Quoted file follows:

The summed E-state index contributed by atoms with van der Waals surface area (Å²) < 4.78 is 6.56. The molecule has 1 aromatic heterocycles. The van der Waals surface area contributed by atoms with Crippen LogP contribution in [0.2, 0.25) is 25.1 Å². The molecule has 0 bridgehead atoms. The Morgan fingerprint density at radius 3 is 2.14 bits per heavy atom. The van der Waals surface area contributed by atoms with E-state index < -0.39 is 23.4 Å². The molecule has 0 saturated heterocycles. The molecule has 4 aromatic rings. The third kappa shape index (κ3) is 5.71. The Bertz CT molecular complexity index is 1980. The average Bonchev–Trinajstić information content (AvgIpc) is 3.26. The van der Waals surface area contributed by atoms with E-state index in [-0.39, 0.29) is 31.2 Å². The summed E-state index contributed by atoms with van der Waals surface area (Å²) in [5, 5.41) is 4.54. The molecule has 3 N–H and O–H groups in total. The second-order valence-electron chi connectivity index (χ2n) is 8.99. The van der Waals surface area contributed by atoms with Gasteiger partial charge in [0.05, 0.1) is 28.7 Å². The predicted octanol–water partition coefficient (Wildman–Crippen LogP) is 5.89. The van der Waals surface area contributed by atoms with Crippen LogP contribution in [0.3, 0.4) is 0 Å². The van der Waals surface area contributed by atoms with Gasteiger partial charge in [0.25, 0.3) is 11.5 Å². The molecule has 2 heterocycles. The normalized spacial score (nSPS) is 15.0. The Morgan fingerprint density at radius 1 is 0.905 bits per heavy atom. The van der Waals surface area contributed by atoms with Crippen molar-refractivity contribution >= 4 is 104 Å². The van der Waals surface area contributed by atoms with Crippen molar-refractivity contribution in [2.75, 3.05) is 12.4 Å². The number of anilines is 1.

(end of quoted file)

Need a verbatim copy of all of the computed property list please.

The summed E-state index contributed by atoms with van der Waals surface area (Å²) < 4.78 is 6.56. The molecule has 1 aromatic heterocycles. The van der Waals surface area contributed by atoms with Crippen LogP contribution in [0.2, 0.25) is 25.1 Å². The molecule has 0 bridgehead atoms. The Morgan fingerprint density at radius 3 is 2.14 bits per heavy atom. The van der Waals surface area contributed by atoms with E-state index < -0.39 is 23.4 Å². The molecule has 0 saturated heterocycles. The molecule has 4 aromatic rings. The third kappa shape index (κ3) is 5.71. The Bertz CT molecular complexity index is 1980. The average Bonchev–Trinajstić information content (AvgIpc) is 3.26. The van der Waals surface area contributed by atoms with E-state index in [-0.39, 0.29) is 31.2 Å². The summed E-state index contributed by atoms with van der Waals surface area (Å²) in [5, 5.41) is 4.54. The molecule has 3 N–H and O–H groups in total. The second-order valence-electron chi connectivity index (χ2n) is 8.99. The van der Waals surface area contributed by atoms with Gasteiger partial charge in [0.05, 0.1) is 28.7 Å². The predicted octanol–water partition coefficient (Wildman–Crippen LogP) is 5.89. The van der Waals surface area contributed by atoms with Crippen LogP contribution in [0.3, 0.4) is 0 Å². The van der Waals surface area contributed by atoms with Gasteiger partial charge in [0.25, 0.3) is 11.5 Å². The molecule has 2 heterocycles. The normalized spacial score (nSPS) is 15.0. The Morgan fingerprint density at radius 1 is 0.905 bits per heavy atom. The van der Waals surface area contributed by atoms with Crippen molar-refractivity contribution >= 4 is 104 Å². The van der Waals surface area contributed by atoms with Crippen molar-refractivity contribution in [2.75, 3.05) is 12.4 Å². The number of anilines is 1.